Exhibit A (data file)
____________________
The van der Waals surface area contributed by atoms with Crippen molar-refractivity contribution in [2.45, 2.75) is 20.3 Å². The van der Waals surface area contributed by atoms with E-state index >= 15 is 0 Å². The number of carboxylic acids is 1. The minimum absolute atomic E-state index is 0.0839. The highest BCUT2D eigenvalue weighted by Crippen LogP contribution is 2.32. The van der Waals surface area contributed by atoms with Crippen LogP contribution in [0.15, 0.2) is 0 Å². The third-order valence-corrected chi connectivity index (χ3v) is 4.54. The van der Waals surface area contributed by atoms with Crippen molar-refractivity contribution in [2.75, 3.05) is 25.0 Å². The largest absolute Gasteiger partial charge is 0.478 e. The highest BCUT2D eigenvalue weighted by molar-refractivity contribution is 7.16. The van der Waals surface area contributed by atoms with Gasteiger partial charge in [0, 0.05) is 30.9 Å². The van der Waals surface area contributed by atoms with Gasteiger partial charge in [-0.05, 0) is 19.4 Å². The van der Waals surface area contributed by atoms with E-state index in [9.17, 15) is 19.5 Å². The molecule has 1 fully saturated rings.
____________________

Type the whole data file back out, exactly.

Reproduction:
The van der Waals surface area contributed by atoms with Crippen molar-refractivity contribution in [2.45, 2.75) is 20.3 Å². The van der Waals surface area contributed by atoms with E-state index >= 15 is 0 Å². The number of carboxylic acids is 1. The minimum absolute atomic E-state index is 0.0839. The highest BCUT2D eigenvalue weighted by Crippen LogP contribution is 2.32. The van der Waals surface area contributed by atoms with Crippen LogP contribution in [0.15, 0.2) is 0 Å². The third-order valence-corrected chi connectivity index (χ3v) is 4.54. The van der Waals surface area contributed by atoms with Crippen molar-refractivity contribution in [2.75, 3.05) is 25.0 Å². The largest absolute Gasteiger partial charge is 0.478 e. The highest BCUT2D eigenvalue weighted by molar-refractivity contribution is 7.16. The van der Waals surface area contributed by atoms with Gasteiger partial charge in [0, 0.05) is 30.9 Å². The van der Waals surface area contributed by atoms with Gasteiger partial charge in [-0.05, 0) is 19.4 Å². The van der Waals surface area contributed by atoms with E-state index in [9.17, 15) is 19.5 Å². The molecule has 1 fully saturated rings.